Nature is the fountainhead, the source from whence all originally must spring: John Constable
Atmosphere – 00.001 %
Lakes and Rivers: 00.009 %
Underground; 01.05 %
Ice caps and Glaciers; 02.14. %
Seas and Oceans: 95.8 %
Though constituting only 00.009 % of the total water available in the world, Rivers and Lakes, Springs from nature are the greatest contributions of the unknown to mankind.
Most of the ancient civilisations rose and perished for more than one reasons. Even today river systems formed millions of years ago, playing an enviable part in the social and economic life of man.
Next only to the air to breathe, mankind acutely needs water to survive. Almost all the major cities of the world are situated on the banks of the rivers or the seashores. Owing to road and rail transportation, river navigation is almost reduced to nothing. Still, the cheapest and the highest international transportation is through seas.
“Theory of gravitation explains as to how the planets revolve, and how they are maintained in their orbits. But it does not tell us what is the cause of the origin and the movement of the sun, the moon, and the stars.” (Isac Newton).
Same is the case with the rivers. For example, Hundreds of small and big rivers rise at the Western Ghats, known as the Sahyadri Hill range. For example, the Kaveri, Krishna and the Godavari originate, respectively at Talakaveri in Kodagu District, Karnataka and Mahabaleshwar, Satara District and Trimbakeshwar in Nashik in District in Maharashtra at a distance of less than 1000 K.ms., as the crow flies.
If they were to flow on parallel lines or in some other directions, substantial parts of South India and Maharashtra would have been arid regions.
Many of the mineral wealth in this region are found on the catchment areas of the rivers. Though it constitutes less than 1% of the total availability of water resources, enjoyment of this nature’s bounty has always been the most contentious.
Riparian states and regions, in their own way, lay claim over the utilisation of its resources, particularly waters. There is nothing wrong with being self-supportive. But must be aware that; “Your liberty to swing your fist ends just where my nose gegins”. (Oliver Wendell Holmes, Jr)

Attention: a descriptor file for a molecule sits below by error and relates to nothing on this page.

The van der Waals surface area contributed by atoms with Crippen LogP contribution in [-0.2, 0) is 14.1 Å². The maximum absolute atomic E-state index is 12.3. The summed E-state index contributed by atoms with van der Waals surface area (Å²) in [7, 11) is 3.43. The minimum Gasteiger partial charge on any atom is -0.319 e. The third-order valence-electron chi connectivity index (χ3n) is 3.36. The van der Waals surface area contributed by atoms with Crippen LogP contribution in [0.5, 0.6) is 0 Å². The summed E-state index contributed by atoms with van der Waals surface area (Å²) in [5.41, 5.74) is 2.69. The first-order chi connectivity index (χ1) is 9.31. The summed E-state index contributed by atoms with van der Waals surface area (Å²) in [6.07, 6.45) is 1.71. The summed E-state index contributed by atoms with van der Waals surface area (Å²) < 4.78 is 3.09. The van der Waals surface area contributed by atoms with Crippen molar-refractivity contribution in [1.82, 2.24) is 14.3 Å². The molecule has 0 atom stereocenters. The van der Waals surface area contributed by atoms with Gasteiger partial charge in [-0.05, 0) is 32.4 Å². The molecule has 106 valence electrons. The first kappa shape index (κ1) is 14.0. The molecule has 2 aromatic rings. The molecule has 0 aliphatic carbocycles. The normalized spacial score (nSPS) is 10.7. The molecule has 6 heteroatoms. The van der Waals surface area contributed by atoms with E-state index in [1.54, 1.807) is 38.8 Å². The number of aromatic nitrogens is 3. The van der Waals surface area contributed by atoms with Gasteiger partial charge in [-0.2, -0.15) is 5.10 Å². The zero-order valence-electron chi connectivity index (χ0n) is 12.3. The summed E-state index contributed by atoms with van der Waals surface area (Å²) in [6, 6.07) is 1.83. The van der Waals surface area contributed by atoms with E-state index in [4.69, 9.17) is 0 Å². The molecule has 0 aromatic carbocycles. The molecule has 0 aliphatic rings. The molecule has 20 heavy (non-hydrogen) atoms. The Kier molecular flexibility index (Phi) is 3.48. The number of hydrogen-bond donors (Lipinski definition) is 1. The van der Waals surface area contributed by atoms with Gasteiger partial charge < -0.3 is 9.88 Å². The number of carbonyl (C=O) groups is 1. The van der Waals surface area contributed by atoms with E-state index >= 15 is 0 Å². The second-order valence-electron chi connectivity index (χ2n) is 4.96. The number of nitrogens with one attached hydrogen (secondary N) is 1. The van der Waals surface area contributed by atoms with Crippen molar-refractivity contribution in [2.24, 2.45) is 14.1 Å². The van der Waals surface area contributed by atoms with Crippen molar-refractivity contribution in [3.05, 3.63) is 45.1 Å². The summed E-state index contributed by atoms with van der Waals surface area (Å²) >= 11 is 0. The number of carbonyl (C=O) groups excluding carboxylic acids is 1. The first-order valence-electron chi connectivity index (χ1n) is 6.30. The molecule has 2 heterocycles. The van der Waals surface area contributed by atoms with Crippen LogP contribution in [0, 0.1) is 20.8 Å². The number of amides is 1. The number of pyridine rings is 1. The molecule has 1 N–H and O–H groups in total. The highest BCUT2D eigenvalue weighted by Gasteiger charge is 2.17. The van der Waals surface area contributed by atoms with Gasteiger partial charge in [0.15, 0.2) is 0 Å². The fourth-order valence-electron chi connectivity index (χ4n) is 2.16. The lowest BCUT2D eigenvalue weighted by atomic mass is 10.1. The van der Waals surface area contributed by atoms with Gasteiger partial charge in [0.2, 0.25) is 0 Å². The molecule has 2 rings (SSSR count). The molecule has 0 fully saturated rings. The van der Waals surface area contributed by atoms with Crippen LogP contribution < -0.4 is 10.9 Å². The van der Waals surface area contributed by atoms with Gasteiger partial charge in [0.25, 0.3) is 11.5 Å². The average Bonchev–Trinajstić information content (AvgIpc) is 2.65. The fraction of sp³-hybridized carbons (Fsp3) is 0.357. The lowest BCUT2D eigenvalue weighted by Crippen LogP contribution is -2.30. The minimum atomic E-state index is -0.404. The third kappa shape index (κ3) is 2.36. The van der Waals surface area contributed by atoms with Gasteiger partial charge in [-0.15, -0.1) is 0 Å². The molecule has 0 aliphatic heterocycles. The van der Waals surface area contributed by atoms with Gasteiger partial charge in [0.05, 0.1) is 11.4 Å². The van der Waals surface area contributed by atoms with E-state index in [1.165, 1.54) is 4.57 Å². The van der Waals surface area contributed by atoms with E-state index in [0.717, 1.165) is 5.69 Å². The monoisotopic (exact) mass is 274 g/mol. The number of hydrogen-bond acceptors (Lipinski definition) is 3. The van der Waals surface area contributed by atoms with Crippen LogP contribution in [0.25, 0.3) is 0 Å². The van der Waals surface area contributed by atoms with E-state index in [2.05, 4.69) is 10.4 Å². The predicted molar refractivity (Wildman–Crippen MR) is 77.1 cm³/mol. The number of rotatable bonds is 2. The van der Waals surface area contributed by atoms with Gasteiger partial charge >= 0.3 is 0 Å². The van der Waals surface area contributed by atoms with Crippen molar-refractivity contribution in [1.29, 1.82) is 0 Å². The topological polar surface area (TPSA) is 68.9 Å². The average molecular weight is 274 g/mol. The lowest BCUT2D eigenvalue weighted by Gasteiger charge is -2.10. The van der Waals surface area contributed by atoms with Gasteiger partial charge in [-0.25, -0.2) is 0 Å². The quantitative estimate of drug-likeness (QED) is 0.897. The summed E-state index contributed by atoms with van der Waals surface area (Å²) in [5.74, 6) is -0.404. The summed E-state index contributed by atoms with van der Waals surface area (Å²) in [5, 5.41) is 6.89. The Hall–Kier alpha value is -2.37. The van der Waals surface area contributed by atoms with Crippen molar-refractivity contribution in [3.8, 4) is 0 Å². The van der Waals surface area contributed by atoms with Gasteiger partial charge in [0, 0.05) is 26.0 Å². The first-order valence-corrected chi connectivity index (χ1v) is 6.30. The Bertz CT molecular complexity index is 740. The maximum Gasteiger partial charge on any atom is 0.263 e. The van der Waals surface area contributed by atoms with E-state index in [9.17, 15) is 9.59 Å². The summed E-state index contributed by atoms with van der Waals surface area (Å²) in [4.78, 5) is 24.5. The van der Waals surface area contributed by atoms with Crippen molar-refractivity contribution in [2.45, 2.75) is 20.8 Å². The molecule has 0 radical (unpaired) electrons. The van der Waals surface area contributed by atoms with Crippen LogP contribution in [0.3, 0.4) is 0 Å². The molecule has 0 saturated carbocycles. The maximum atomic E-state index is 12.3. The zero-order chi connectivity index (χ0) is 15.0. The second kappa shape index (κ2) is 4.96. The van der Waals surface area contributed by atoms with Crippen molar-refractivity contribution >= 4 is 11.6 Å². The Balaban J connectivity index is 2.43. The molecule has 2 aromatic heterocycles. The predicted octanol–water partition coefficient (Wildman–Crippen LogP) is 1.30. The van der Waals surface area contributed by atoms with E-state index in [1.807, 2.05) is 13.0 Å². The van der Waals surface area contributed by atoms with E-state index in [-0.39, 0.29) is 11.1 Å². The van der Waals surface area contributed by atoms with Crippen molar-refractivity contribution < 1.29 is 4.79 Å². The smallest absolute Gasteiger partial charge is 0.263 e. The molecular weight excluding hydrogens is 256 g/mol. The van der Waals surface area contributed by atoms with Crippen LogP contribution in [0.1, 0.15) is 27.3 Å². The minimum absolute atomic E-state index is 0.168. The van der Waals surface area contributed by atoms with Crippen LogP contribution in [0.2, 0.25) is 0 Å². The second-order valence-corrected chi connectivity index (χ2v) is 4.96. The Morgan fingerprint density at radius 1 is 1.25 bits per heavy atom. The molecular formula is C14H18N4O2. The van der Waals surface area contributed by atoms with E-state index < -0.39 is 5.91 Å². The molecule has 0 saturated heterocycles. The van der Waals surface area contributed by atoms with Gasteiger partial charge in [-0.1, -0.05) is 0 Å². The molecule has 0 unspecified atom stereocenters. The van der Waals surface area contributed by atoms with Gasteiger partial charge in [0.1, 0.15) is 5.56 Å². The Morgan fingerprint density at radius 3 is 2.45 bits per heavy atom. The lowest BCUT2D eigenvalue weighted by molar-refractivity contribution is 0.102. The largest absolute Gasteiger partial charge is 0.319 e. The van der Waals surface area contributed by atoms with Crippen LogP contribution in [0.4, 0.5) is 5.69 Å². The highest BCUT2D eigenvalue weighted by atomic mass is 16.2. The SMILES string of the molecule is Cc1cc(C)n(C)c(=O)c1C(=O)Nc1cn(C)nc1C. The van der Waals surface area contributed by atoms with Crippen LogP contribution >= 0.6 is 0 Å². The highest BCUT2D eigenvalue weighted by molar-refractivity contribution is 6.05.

Reference is to the Krishna river, which originates in the Western Ghats near Mahabaleshwar at an elevation of about 1,300 metres in the state of Maharashtra in central India.
After the Brahmaputra, the Ganga and the Godavari, the Krishna is the fourth-biggest river in terms of water inflows and river basin area in India. The river is almost 1,300 km long. It is one of the major sources of water for drinking, irrigation, electricity generation, industrial and other purposes in Maharashtra, Karnataka, Telangana and Andhra Pradesh.
The Krishna, along with its tributaries is also exploited to the fullest extent possible.
The dispute over the available, allocable, allotted and surplus water is perennial. The latest is Telangana’s objection to Andhra Pradesh’s right over Krishna waters from Srisailam dam. It does not mind the water going to the Bay of Bengal, but not to be utilised in AP to cultivate the parched lands and quench the thirst. I do not like to disturb the readers with the arithmetical jugglery and statistical boredom. I put forth certain facts to defend the move of the Govt of AP and the demand of the people of Rayalaseema to increase the capacity of the Pothyreddypadu Head Regulator (PRPHR) and demand to locate the Office of the Krishna River Management Board (KRMB) at Kurnool.
Telangana was nowhere in the picture when the Srisailam Project was conceived, planned, designed and executed. In fairness, the Nizam’s Govt had a role in the Tungabhadra Project at Hospet and now and then raised the subject of Nandikonda (present Nagarjunasagar) Project.
Telangana govt is speaking a transparent lie that the Nizam’s govt secured the clearance for the Nandikonda Project.